The highly acclaimed travel documentary series “Great Coastal Railway Journeys” is set to air its new episode on Friday, 16th June, on BBC Two, which sees Michael Portillo embark on a fascinating journey from Fishbourne to Seaford.

One of the highlights of the upcoming episode is Portillo’s visit to the historic Fishbourne Roman Palace, a renowned archaeological site and museum located near Chichester, West Sussex. This ancient palace, built during the Roman occupation of Britain, offers a unique glimpse into the opulent lifestyle of Roman dignitaries from centuries past.

Leanne O’Boyle, Executive Director of The Sussex Archaeological Society, which owns and cares for Fishbourne Roman Palace said:

‘The remains of the Roman palace at Fishbourne are a hugely important part of our county’s history. The largest palace north of the Alps, these extraordinary archaeological remains were a gateway to the Roman empire, with ships bringing new ways of doing things, as well as exotic goods and luxuries from around the Roman world. We are so thrilled to welcome Michael Portillo to Fishbourne and to share this remarkable place with BBC viewers.

Tune in to BBC Two on Friday, 16th June, at 6.30pm to witness Michael Portillo’s exploration of Fishbourne Roman Palace and the stunning coastal landscapes along the way.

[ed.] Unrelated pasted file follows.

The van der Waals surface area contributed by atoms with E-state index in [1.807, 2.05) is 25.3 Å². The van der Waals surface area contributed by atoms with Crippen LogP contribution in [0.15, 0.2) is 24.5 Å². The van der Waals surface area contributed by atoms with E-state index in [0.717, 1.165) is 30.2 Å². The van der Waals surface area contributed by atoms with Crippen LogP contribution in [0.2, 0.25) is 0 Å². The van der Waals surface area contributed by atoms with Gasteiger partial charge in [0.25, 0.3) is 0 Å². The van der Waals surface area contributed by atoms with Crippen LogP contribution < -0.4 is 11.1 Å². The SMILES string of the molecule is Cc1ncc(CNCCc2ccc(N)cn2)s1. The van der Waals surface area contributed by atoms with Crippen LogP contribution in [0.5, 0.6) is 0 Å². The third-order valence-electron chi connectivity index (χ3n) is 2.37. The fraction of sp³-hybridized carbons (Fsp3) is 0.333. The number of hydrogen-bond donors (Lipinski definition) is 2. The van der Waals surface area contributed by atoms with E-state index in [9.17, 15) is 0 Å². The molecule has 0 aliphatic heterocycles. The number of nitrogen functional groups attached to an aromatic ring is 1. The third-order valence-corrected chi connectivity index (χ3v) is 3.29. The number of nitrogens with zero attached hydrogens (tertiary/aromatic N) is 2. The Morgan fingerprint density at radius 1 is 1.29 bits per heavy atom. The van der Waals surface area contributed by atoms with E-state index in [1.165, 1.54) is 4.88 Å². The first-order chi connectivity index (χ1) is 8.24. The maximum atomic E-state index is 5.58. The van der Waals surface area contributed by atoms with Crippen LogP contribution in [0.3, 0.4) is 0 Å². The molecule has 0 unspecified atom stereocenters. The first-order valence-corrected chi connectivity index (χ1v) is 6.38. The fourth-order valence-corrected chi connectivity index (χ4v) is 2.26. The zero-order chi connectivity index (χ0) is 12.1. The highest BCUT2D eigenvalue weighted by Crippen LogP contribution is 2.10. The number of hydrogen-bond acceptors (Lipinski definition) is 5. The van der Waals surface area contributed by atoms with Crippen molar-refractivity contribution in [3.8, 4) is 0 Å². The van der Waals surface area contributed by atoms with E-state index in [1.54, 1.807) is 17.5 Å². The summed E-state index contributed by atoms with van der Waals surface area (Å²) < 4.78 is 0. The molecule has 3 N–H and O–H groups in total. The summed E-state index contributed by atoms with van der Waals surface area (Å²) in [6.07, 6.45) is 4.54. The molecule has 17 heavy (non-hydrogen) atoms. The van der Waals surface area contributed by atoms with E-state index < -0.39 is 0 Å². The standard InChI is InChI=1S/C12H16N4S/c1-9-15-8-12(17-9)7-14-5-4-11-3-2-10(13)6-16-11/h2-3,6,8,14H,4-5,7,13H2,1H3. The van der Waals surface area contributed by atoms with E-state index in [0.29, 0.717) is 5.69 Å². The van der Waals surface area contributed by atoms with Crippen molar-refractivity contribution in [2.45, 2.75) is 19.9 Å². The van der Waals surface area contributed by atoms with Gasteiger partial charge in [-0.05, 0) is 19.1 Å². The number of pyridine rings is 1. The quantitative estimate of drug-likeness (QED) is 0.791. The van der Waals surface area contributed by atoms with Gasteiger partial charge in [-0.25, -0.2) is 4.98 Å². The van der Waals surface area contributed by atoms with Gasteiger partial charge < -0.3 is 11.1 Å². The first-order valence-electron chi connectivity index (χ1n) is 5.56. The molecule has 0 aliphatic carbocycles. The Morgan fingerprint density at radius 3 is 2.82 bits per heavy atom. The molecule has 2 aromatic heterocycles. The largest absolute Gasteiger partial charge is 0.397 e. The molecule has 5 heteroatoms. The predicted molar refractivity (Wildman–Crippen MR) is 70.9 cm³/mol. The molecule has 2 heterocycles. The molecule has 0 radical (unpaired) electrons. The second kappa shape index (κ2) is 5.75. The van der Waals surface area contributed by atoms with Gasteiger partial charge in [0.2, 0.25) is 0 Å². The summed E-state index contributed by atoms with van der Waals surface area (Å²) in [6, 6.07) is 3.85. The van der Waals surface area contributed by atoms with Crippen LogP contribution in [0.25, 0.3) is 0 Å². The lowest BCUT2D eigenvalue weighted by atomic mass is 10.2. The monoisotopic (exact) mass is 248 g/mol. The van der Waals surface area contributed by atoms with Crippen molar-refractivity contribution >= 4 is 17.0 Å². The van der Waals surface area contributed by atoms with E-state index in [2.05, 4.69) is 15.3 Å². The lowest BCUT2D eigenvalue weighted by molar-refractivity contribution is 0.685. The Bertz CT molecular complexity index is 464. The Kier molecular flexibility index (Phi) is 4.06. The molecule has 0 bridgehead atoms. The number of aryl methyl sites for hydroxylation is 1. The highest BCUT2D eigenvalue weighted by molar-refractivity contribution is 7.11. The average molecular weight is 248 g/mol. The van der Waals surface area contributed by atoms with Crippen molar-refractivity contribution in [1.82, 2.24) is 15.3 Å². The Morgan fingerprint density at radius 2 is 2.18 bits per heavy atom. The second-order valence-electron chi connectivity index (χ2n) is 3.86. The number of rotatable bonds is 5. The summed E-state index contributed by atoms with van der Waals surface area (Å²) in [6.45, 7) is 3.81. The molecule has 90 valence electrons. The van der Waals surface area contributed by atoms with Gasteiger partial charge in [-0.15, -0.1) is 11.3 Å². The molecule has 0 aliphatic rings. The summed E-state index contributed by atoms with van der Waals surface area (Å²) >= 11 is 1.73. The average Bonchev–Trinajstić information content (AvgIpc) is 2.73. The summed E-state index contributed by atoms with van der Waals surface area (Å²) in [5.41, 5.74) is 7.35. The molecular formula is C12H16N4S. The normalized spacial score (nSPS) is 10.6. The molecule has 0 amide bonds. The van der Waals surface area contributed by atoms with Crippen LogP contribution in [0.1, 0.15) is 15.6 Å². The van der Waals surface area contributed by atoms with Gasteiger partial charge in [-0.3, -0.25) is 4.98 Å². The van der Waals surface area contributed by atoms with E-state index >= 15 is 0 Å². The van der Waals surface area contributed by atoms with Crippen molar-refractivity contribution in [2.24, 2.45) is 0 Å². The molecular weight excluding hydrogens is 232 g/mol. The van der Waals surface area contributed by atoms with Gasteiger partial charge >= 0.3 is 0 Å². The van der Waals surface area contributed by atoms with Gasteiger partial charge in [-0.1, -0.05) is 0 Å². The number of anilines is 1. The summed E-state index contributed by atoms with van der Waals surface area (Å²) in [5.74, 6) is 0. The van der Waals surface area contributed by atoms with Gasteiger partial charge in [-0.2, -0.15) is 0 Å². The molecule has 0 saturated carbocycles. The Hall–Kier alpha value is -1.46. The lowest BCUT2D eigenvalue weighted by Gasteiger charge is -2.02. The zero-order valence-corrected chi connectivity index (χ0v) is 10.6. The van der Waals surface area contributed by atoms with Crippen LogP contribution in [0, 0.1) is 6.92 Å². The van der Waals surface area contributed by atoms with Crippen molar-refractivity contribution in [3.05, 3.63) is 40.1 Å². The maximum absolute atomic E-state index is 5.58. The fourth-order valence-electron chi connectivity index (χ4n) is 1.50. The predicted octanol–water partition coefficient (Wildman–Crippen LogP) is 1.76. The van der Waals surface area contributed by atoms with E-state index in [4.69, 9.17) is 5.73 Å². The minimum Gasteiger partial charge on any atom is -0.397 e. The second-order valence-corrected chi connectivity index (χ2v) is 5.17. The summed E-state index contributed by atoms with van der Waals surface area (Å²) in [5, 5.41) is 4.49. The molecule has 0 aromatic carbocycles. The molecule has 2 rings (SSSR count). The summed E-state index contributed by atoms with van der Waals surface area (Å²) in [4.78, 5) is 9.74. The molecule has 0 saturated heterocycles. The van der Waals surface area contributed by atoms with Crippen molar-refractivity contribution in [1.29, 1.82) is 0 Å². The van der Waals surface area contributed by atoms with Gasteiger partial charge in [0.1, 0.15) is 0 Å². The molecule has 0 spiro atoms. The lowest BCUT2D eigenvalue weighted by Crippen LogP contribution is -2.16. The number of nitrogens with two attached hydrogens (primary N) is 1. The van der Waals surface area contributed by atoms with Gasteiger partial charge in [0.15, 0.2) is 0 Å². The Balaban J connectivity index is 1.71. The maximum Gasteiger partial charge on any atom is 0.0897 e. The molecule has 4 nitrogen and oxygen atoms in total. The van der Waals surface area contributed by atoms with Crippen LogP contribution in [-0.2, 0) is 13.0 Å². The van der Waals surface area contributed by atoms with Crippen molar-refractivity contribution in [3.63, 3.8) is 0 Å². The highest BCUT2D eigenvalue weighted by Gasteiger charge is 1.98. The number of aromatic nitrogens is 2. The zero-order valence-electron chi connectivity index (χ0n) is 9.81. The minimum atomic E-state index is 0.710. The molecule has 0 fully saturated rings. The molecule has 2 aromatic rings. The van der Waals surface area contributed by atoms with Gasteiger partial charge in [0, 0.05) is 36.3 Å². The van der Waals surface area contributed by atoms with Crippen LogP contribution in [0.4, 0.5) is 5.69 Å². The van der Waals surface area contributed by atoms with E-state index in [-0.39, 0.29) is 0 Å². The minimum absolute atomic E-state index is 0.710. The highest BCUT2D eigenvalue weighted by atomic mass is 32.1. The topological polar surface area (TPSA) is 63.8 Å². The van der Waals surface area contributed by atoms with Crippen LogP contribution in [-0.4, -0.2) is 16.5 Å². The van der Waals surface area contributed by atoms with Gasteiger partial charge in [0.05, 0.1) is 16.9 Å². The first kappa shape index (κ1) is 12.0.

To find out more about visiting Fishbourne Roman Palace & Gardens, click here.

For more information about the series and to watch previous episodes, please visit the official BBC website: https://www.bbc.co.uk/programmes/m001mx83

About Fishbourne Roman Palace

Owned by Sussex Past, a trading name for The Sussex Archaeological Society, Fishbourne Roman Palace is an exceptionally well-preserved Roman site located near Fishbourne in West Sussex, England.

Built in the 1st century AD, the palace represents one of the largest residential Roman structures discovered in Great Britain. Its remarkable remains offer a glimpse into the opulent lifestyle of the Roman elite and provide valuable insights into the history of the region.

More about The Sussex Archaeological Society

The Sussex Archaeological Society was founded in 1846 and is the oldest organisation of its kind in the country. It is a registered charity that opens historic houses and gardens to the public, curates six fully accredited museums and undertakes and encourages research.

The heritages sites it cares for under its Sussex Past brand include Lewes Castle & Museum, Fishbourne Roman Palace & Gardens, Anne of Cleves House Museum & Gardens, Michelham Priory House & Gardens, Marlipins Museum, the Priest House & Garden, and the Long Man of Wilmington.